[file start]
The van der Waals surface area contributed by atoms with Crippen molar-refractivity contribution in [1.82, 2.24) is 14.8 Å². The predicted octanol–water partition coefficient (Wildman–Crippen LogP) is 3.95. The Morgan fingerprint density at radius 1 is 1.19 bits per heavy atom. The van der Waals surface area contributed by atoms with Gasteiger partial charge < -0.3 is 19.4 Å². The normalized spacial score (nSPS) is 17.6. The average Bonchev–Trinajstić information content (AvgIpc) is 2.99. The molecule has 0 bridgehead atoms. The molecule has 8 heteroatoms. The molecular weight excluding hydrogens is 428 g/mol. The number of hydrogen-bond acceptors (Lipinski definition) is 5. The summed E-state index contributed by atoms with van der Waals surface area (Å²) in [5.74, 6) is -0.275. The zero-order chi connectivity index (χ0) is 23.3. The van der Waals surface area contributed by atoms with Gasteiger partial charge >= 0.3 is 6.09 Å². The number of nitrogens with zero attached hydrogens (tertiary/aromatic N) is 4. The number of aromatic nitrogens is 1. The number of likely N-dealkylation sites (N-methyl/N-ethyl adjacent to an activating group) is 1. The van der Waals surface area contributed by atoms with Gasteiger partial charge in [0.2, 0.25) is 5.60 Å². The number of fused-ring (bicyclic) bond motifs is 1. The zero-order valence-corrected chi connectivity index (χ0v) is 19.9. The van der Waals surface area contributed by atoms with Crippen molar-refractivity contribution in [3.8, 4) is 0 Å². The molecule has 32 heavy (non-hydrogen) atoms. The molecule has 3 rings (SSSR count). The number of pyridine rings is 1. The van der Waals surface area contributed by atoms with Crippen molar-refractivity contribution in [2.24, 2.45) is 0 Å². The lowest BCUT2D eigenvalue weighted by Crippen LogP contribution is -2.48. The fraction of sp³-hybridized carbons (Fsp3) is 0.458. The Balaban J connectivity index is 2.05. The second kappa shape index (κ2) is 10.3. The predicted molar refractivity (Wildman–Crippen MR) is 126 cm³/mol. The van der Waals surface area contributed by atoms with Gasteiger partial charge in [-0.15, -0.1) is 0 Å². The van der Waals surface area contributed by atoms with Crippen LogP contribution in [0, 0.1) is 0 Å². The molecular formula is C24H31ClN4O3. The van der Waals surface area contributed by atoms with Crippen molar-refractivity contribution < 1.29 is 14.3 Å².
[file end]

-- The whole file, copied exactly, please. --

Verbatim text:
The van der Waals surface area contributed by atoms with Crippen molar-refractivity contribution in [1.82, 2.24) is 14.8 Å². The predicted octanol–water partition coefficient (Wildman–Crippen LogP) is 3.95. The Morgan fingerprint density at radius 1 is 1.19 bits per heavy atom. The van der Waals surface area contributed by atoms with Gasteiger partial charge < -0.3 is 19.4 Å². The normalized spacial score (nSPS) is 17.6. The average Bonchev–Trinajstić information content (AvgIpc) is 2.99. The molecule has 0 bridgehead atoms. The molecule has 8 heteroatoms. The molecular weight excluding hydrogens is 428 g/mol. The number of hydrogen-bond acceptors (Lipinski definition) is 5. The summed E-state index contributed by atoms with van der Waals surface area (Å²) in [5.74, 6) is -0.275. The zero-order chi connectivity index (χ0) is 23.3. The van der Waals surface area contributed by atoms with Gasteiger partial charge >= 0.3 is 6.09 Å². The number of nitrogens with zero attached hydrogens (tertiary/aromatic N) is 4. The number of aromatic nitrogens is 1. The number of likely N-dealkylation sites (N-methyl/N-ethyl adjacent to an activating group) is 1. The van der Waals surface area contributed by atoms with Gasteiger partial charge in [0.2, 0.25) is 5.60 Å². The number of fused-ring (bicyclic) bond motifs is 1. The zero-order valence-corrected chi connectivity index (χ0v) is 19.9. The van der Waals surface area contributed by atoms with Crippen molar-refractivity contribution in [3.8, 4) is 0 Å². The molecule has 32 heavy (non-hydrogen) atoms. The molecule has 3 rings (SSSR count). The number of pyridine rings is 1. The van der Waals surface area contributed by atoms with Crippen molar-refractivity contribution in [2.24, 2.45) is 0 Å². The lowest BCUT2D eigenvalue weighted by Crippen LogP contribution is -2.48. The fraction of sp³-hybridized carbons (Fsp3) is 0.458. The Balaban J connectivity index is 2.05. The second kappa shape index (κ2) is 10.3. The predicted molar refractivity (Wildman–Crippen MR) is 126 cm³/mol. The van der Waals surface area contributed by atoms with Gasteiger partial charge in [-0.15, -0.1) is 0 Å². The van der Waals surface area contributed by atoms with Crippen LogP contribution in [0, 0.1) is 0 Å². The molecular formula is C24H31ClN4O3. The van der Waals surface area contributed by atoms with Crippen molar-refractivity contribution < 1.29 is 14.3 Å².